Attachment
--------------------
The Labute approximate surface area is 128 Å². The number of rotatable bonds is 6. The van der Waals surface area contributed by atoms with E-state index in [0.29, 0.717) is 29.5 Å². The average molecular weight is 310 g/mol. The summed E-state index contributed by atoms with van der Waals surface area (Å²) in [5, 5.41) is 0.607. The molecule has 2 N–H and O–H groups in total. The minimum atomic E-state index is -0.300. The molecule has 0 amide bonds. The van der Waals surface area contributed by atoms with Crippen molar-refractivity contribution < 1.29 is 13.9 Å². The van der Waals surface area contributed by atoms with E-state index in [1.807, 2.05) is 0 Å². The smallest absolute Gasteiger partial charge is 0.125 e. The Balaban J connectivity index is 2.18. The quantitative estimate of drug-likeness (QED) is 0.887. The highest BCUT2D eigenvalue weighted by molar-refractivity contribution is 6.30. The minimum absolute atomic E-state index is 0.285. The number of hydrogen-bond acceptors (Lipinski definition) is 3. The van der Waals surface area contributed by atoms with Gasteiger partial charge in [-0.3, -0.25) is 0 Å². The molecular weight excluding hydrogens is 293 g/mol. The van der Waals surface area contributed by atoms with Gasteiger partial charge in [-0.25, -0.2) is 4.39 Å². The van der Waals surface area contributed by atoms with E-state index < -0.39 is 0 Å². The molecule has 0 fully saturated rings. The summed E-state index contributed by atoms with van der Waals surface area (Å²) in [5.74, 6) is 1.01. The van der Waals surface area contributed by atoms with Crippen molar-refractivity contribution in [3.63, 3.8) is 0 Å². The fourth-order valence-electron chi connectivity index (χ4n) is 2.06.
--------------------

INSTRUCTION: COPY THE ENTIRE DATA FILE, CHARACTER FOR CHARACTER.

The Labute approximate surface area is 128 Å². The number of rotatable bonds is 6. The van der Waals surface area contributed by atoms with E-state index in [0.29, 0.717) is 29.5 Å². The average molecular weight is 310 g/mol. The summed E-state index contributed by atoms with van der Waals surface area (Å²) in [5, 5.41) is 0.607. The molecule has 2 N–H and O–H groups in total. The minimum atomic E-state index is -0.300. The molecule has 0 amide bonds. The van der Waals surface area contributed by atoms with Crippen molar-refractivity contribution < 1.29 is 13.9 Å². The van der Waals surface area contributed by atoms with E-state index in [1.807, 2.05) is 0 Å². The smallest absolute Gasteiger partial charge is 0.125 e. The Balaban J connectivity index is 2.18. The quantitative estimate of drug-likeness (QED) is 0.887. The highest BCUT2D eigenvalue weighted by molar-refractivity contribution is 6.30. The minimum absolute atomic E-state index is 0.285. The number of hydrogen-bond acceptors (Lipinski definition) is 3. The van der Waals surface area contributed by atoms with Gasteiger partial charge in [-0.3, -0.25) is 0 Å². The molecular weight excluding hydrogens is 293 g/mol. The van der Waals surface area contributed by atoms with Gasteiger partial charge in [-0.25, -0.2) is 4.39 Å². The van der Waals surface area contributed by atoms with E-state index < -0.39 is 0 Å². The molecule has 0 fully saturated rings. The summed E-state index contributed by atoms with van der Waals surface area (Å²) in [5.74, 6) is 1.01. The van der Waals surface area contributed by atoms with Crippen molar-refractivity contribution in [3.63, 3.8) is 0 Å². The fourth-order valence-electron chi connectivity index (χ4n) is 2.06.